Neither decision trees or random-forests require one-hot encoding for categorical variables. This is one of the very convenient aspects of both decision tree and random-forest classifiers. They can operate on integer features, floating point features, ordinal features, and categorical features and a heterogenous combination of them.

So go ahead and use your categorical variables without encoding them. Decision trees have the added benefit that you can visualize them to see how the variables are oriented in the decision surface.

I know this question is quite old, but I wanted to add so that future readers are aware of this feature.

Thanks!

12

I just tried, neither decision tree or random-forest in scikit-learn work without one-hot encoding, as least for the scikit-learn 0.17.1. They both try to convert all values to float, as documented here

Zebra Propulsion Lab 2016-04-08T22:43:45.797

9your statements regarding that sklearn can accept categorical input variables appears to be incorrectcammil 2016-05-04T15:54:49.340

2In theory, decision tree and forests work fine with categorical values. But in sklearn, this is not so. It sucks to one-hot encode when you have dozens of categories.Ricardo Cruz 2016-05-25T14:33:41.117

15If you're using other languages (R/SAS) then your answer is correct. However, the question is specific to sciki-learn, which does not accept categorical/string variables.Vishal 2016-06-08T21:11:12.313

For sklearn, you can map the string variables to numbers by df['string_feature'].map(my_map) then use the random forestnos 2016-08-05T15:31:06.970

The random forest in scikit-learn will run with categorical variables, but that is not the correct way to do it. You should one hot encode categorical variables even if they are integers. If you have the categories [red,blue,green,yellow] and convert it to integers [1,2,3,4] the decision tree algorithm in scikit-learn will interpret it as 1<2<3<4 which is not true for categorical.denson 2017-08-05T11:50:52.140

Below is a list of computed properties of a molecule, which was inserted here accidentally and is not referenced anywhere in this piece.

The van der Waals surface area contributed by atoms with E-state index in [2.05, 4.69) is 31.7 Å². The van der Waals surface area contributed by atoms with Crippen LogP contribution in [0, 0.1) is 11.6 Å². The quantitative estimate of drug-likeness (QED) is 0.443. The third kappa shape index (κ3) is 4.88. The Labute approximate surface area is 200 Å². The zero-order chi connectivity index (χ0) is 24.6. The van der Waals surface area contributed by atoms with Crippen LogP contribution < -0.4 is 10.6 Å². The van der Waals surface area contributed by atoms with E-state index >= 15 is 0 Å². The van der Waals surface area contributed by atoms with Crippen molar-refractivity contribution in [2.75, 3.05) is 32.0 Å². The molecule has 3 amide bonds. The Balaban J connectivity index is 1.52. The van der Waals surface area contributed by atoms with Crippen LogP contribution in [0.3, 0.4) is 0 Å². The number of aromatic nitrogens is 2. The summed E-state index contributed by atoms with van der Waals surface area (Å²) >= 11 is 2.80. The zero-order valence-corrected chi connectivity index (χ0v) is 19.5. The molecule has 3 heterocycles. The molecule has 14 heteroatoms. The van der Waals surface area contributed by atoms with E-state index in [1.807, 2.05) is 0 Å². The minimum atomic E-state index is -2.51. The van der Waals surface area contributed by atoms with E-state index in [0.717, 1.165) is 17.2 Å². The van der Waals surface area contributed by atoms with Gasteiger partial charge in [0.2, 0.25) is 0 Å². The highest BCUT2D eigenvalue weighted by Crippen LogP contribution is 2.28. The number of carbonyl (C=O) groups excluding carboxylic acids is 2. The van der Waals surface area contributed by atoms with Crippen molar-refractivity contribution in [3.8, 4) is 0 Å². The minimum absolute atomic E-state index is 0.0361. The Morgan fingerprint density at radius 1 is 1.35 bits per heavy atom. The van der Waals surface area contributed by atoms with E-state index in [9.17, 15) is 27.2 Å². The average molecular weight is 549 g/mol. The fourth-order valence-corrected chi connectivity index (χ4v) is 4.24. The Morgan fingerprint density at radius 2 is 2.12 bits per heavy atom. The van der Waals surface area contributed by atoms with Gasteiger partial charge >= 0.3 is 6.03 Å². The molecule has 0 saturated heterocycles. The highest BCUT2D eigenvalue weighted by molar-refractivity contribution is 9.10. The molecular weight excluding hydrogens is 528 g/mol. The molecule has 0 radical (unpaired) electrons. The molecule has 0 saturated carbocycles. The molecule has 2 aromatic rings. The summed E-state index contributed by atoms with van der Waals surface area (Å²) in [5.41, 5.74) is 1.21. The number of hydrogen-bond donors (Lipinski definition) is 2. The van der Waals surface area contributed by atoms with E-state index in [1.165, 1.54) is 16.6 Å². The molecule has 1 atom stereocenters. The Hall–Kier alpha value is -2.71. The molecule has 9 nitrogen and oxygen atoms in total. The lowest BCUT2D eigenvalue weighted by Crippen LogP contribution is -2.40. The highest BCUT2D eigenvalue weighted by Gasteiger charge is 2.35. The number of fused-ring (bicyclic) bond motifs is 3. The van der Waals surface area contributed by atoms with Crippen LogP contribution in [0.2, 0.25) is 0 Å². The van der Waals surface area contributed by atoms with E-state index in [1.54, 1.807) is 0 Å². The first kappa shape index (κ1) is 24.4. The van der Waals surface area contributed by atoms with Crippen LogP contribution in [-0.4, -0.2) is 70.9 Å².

8

You need to encode your strings as numeric features that sci-kit can use for the ML algorithms. This functionality is handled in the preprocessing module (e.g., see sklearn.preprocessing.LabelEncoder for an example).

2rapaio explains in his answer why this would get an incorrect resultKeith 2017-04-25T16:14:48.900

2

You should usually one-hot encode categorical variables for scikit-learn models, including random forest. Random forest will often work ok without one-hot encoding but usually performs better if you do one-hot encode. One-hot encoding and "dummying" variables mean the same thing in this context. Scikit-learn has sklearn.preprocessing.OneHotEncoder and Pandas has pandas.get_dummies to accomplish this.

However, there are alternatives. The article "Beyond One-Hot" at KDnuggets does a great job of explaining why you need to encode categorical variables and alternatives to one-hot encoding.

There are alternative implementations of random forest that do not require one-hot encoding such as R or H2O. The implementation in R is computationally expensive and will not work if your features have many categories. H2O will work with large numbers of categories. Continuum has made H2O available in Anaconda Python.

This article has an explanation of the algorithm used in H2O. It references the academic paper A Streaming Parallel Decision Tree Algorithm and a longer version of the same paper.

Very helpful, thanks!ste_kwr 2017-10-04T21:21:33.050

1

You can use dummy variables in such scenarios. With panda's panda.get_dummies you can create dummy variables for strings you want to put in Decision Tree or Random Forest.

Example:

import pandas as pd
d = {'one' : pd.Series([1., 2., 3.,4.], index=['a', 'b', 'c','d']),'two' :pd.Series(['Paul', 'John', 'Micheal','George'], index=['a', 'b', 'c', 'd'])}
df = pd.DataFrame(d)

df_with_dummies= pd.get_dummies(df,columns=["two"],drop_first=False)
df_with_dummies